Top New York City health leaders voted Tuesday to rescind the strictest-in-nation COVID vaccine mandate implemented by former Mayor Bill de Blasio in the waning days of his administration, the last signoff needed to end the program next week. Vaccine mandates for high-risk extracurricular activities in schools will end, too.
Both votes were unanimous. The rules will expire on Tuesday, Nov. 1, in accordance with Mayor Eric Adams’ late September announcement. At that point, private employers will have the option to keep the mandate if they want, but it won’t be required any longer by city health ordinance.
Staying in effect, though, will be the vaccine mandate for tens of thousands of municipal workers, many of whom have expressed frustration they must comply with protocol no longer considered necessary outside the public domain.
Adams, who kept the private-sector mandate in place when he took office earlier this year despite protest, said in late September the private rule would end on Nov. 1. He insisted, though, that the city’s workforce of more than 300,000 employees continue to lead by example and kept the municipal order in place. It’s not clear when that might end.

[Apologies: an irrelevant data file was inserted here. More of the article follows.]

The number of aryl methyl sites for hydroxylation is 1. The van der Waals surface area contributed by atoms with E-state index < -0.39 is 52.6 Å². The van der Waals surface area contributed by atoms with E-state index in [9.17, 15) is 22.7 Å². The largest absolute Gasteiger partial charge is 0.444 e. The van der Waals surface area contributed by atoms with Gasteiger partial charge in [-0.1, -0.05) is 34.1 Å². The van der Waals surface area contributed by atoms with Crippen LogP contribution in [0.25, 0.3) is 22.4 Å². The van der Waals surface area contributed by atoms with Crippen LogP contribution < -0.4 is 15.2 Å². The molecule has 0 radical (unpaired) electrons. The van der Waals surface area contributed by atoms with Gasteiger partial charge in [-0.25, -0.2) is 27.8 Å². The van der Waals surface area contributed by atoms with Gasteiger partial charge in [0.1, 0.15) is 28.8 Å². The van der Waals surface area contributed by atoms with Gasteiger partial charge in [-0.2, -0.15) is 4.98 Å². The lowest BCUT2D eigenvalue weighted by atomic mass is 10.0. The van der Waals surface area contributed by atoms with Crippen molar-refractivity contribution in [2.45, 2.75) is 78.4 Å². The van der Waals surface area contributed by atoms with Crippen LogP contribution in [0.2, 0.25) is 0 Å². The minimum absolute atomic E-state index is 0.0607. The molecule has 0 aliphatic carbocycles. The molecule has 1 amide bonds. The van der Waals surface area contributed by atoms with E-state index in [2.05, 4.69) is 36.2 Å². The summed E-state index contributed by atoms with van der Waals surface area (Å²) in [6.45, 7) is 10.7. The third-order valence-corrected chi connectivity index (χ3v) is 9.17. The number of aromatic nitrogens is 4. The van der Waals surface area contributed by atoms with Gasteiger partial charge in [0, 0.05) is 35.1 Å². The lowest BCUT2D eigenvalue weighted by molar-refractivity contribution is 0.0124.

The Democrat dropped the vaccine requirement for professional athletes in late March as vaccine controversy surrounded by Nets’ Kyrie Irving, drawing ire from businesses who cried double standard.
It’s not clear how many private-sector employees lost their jobs over the mandate, though, or whether they may not be eligible to get them back now that it’s over. Asked directly about the municipal mandate, which led to the termination of more than 1,500 city employees at the time of his September announcement, Adams said he didn’t have an end date.
Representatives from FDNY and NYPD unions were quick to blast that decision as “arbitrary” and “capricious.”
The latest COVID developments in New York come amid rising wariness over the emergence of new COVID variants, some of which haven’t even been detected in the United States yet, that appear more vaccine-resistant and contagious.